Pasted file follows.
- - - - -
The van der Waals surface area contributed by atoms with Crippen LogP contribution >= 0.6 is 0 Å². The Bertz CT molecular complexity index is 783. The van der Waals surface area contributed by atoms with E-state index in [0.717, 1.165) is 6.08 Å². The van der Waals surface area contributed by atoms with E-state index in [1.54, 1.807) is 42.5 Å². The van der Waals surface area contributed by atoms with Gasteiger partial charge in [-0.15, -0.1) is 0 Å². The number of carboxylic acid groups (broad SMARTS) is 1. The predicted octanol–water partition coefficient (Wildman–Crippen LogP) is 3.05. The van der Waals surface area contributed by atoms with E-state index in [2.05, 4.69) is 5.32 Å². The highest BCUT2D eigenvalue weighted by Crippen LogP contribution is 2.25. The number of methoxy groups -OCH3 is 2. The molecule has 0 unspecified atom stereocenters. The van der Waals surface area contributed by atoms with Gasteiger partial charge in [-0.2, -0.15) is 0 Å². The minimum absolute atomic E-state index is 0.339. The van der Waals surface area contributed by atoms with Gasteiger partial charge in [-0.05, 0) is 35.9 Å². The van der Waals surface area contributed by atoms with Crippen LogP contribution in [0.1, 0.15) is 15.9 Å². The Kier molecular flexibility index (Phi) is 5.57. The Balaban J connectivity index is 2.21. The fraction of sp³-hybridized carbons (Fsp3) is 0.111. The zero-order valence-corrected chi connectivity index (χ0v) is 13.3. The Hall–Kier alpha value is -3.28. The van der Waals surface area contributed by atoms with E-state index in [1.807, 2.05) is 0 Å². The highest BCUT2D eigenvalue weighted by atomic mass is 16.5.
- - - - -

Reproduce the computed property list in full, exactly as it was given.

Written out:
The van der Waals surface area contributed by atoms with Crippen LogP contribution >= 0.6 is 0 Å². The Bertz CT molecular complexity index is 783. The van der Waals surface area contributed by atoms with E-state index in [0.717, 1.165) is 6.08 Å². The van der Waals surface area contributed by atoms with E-state index in [1.54, 1.807) is 42.5 Å². The van der Waals surface area contributed by atoms with Gasteiger partial charge in [-0.15, -0.1) is 0 Å². The number of carboxylic acid groups (broad SMARTS) is 1. The predicted octanol–water partition coefficient (Wildman–Crippen LogP) is 3.05. The van der Waals surface area contributed by atoms with E-state index in [2.05, 4.69) is 5.32 Å². The highest BCUT2D eigenvalue weighted by Crippen LogP contribution is 2.25. The number of methoxy groups -OCH3 is 2. The molecule has 0 unspecified atom stereocenters. The van der Waals surface area contributed by atoms with Gasteiger partial charge in [-0.2, -0.15) is 0 Å². The minimum absolute atomic E-state index is 0.339. The van der Waals surface area contributed by atoms with Gasteiger partial charge in [-0.05, 0) is 35.9 Å². The van der Waals surface area contributed by atoms with Crippen LogP contribution in [0.1, 0.15) is 15.9 Å². The Kier molecular flexibility index (Phi) is 5.57. The Balaban J connectivity index is 2.21. The fraction of sp³-hybridized carbons (Fsp3) is 0.111. The zero-order valence-corrected chi connectivity index (χ0v) is 13.3. The Hall–Kier alpha value is -3.28. The van der Waals surface area contributed by atoms with E-state index in [1.807, 2.05) is 0 Å². The highest BCUT2D eigenvalue weighted by atomic mass is 16.5.